Point 7 - Historic Fishing Communities
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The first inhabitants of our region were Ohlone Native Americans. In time, Spanish explorers and settlers spread through the region. Both fished for subsistence. Fishing practice transformed into to an exportable commercial venture with the appearance of Chinese immigrants in the 1850s and 60s. They built boats like the ones they knew in China: sanpans and junks.
By the 1880s, Italian immigrants assumed a prominent presence in the region and fashioned boats after the their Mediterranean ancestors, the Felucca sailing skiffs, 18-24 ft. long. With the advent of the internal combustion engine, these were all soon sporting "new" motors, although not especially reliable ones. By 1910, the Monterey style boat became prevalent. These boats themselves were modeled after the ancient "feltucca" boats. An example of a Monterey style boat is the Marcella Boat Exhibit behind Wharf Boat Rental.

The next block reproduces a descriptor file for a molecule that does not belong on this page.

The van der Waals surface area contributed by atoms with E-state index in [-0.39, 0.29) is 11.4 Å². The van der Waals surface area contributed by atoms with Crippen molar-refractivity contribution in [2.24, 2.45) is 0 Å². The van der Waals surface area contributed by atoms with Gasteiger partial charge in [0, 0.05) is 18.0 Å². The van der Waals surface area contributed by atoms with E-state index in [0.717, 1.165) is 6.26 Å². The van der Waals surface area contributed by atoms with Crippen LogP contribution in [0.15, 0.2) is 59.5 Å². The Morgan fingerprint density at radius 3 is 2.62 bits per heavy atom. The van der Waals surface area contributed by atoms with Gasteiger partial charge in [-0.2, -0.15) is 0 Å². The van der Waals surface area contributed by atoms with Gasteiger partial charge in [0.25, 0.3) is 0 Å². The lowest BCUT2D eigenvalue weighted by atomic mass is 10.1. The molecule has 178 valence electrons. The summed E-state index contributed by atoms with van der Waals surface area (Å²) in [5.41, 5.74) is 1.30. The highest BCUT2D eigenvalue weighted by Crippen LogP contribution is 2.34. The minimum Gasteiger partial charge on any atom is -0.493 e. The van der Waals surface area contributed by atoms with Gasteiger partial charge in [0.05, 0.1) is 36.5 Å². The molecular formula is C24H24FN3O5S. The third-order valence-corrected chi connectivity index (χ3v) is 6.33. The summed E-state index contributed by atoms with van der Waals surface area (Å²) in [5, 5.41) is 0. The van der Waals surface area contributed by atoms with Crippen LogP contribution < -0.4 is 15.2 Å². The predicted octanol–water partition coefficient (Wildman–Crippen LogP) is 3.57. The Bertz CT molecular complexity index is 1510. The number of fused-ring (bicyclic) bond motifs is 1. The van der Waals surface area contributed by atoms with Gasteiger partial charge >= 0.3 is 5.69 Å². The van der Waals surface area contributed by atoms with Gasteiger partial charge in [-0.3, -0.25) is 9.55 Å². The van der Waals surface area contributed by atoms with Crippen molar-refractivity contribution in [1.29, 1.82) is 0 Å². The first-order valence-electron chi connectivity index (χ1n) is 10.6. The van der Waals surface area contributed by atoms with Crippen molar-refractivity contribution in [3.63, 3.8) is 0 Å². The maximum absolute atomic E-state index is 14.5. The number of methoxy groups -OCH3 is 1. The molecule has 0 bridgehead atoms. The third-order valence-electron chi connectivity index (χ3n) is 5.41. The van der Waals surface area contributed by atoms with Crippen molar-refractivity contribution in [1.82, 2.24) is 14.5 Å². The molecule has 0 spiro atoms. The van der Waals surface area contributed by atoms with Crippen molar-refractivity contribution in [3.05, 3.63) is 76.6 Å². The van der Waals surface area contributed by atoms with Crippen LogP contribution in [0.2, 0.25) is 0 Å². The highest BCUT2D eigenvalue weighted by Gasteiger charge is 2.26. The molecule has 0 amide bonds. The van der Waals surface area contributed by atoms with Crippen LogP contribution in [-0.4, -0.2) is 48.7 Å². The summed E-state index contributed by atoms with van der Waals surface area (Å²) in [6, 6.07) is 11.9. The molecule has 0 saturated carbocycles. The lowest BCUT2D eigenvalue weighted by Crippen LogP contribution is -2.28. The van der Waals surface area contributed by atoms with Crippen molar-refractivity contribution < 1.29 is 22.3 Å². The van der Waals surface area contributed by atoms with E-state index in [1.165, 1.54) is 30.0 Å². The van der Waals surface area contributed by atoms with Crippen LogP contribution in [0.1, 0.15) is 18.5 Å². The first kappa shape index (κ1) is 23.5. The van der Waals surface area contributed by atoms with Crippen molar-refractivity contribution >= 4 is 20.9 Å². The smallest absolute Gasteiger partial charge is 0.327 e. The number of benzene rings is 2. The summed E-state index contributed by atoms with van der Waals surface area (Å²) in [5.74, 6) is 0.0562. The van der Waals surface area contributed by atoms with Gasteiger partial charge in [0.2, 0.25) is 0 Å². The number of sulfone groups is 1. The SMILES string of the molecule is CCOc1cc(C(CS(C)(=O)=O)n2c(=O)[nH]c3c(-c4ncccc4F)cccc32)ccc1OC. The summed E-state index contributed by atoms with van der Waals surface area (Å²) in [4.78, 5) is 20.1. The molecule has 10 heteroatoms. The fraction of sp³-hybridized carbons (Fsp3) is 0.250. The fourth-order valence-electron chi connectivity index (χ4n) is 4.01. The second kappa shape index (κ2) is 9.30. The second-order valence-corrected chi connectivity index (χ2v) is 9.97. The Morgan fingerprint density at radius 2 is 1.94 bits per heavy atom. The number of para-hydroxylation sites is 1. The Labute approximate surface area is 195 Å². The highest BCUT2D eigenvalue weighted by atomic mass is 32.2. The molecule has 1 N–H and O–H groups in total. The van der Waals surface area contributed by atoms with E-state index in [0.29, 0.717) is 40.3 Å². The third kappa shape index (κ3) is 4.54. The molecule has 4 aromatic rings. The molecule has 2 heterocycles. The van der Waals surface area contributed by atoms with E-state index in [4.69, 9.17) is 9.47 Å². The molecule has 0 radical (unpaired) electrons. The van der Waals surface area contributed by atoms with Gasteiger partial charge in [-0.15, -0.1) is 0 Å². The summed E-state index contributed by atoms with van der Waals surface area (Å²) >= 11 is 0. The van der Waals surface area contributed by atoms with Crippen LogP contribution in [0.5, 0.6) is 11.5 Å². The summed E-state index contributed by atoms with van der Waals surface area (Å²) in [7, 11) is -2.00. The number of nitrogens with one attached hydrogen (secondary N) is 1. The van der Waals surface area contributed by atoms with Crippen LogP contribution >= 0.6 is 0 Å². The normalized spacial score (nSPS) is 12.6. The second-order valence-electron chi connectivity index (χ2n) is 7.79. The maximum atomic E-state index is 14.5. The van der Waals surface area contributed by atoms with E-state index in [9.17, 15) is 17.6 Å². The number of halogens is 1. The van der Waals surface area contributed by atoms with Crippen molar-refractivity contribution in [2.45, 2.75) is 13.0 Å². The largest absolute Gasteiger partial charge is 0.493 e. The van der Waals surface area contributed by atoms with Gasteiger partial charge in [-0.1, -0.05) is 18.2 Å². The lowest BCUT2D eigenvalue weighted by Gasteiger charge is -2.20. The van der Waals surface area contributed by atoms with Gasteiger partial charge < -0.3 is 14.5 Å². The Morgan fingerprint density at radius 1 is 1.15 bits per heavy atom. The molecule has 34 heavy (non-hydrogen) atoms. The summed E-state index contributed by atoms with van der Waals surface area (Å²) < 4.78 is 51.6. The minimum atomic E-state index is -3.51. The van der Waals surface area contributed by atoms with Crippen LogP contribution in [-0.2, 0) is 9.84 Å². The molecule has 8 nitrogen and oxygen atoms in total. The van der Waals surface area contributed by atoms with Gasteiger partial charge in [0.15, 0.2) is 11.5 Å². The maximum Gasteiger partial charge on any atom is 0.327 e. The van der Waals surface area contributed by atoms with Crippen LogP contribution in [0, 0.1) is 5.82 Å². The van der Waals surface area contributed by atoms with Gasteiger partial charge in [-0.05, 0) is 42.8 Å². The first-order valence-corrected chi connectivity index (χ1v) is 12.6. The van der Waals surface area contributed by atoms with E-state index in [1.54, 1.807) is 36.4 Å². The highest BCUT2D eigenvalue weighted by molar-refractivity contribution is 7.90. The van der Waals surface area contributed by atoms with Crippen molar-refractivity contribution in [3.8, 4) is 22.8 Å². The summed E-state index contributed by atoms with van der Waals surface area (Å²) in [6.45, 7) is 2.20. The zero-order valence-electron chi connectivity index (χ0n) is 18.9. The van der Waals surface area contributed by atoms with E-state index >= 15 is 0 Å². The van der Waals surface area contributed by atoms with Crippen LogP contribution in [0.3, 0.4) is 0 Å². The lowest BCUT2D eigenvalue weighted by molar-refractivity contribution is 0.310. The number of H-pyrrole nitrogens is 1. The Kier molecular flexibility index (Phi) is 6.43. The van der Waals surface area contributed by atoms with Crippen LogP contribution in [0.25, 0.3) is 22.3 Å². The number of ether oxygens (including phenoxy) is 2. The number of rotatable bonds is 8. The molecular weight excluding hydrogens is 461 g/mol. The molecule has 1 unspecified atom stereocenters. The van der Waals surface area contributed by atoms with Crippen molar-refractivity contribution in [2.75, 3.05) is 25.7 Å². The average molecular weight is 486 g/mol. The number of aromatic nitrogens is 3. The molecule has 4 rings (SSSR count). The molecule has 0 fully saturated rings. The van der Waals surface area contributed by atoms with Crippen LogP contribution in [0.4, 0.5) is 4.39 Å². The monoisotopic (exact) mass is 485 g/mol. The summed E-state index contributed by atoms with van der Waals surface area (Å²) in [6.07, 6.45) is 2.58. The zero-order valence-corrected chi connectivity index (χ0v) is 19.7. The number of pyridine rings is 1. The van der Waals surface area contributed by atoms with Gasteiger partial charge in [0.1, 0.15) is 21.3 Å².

These kinds of boats lined the sides of the Wharf before our present-day railings existed. Lowered from davits to the water each morning before dawn, they would forage out into Monterey Bay for everything from salmon to sea bass. Returning, they would be raised to the Wharf deck for protection from the waves. Just like now, the summer sea conditions were idyllic and the winter storm waves were unforgiving.
Actually, the Genovese using the sailing feltuccas would go out at night fishing with their nets and return the next dawn. They would go to their "fishing grounds" set their nets and drift all night. They had learned that the fish would see the nets during daylight hours and escape, so they fished at night. They could more easily spot fish schools by the telltale phosphorescence in the water. Phosphorescent plankton will "ignite" into visible light when physically jostled by anything. The practice is still quite common today, especially for squid.
The influence of 60-plus Genovese families would last over 50 years and further develop the local commercial export fishing market into a multi-million dollar industry. Such family names and businesses such as Carniglia, Ghio, and Stagnaro fish or open their restaurant doors for business to this day. Sports fishing also attracted an avid following early on. In the 1870's "party boats" were leaving the old railroad wharf with weekend Sinbad-the-Sailors. Santa Cruz Boat Rental opened its doors and lowered its 16 ft ocean skiffs starting in the 1940s.
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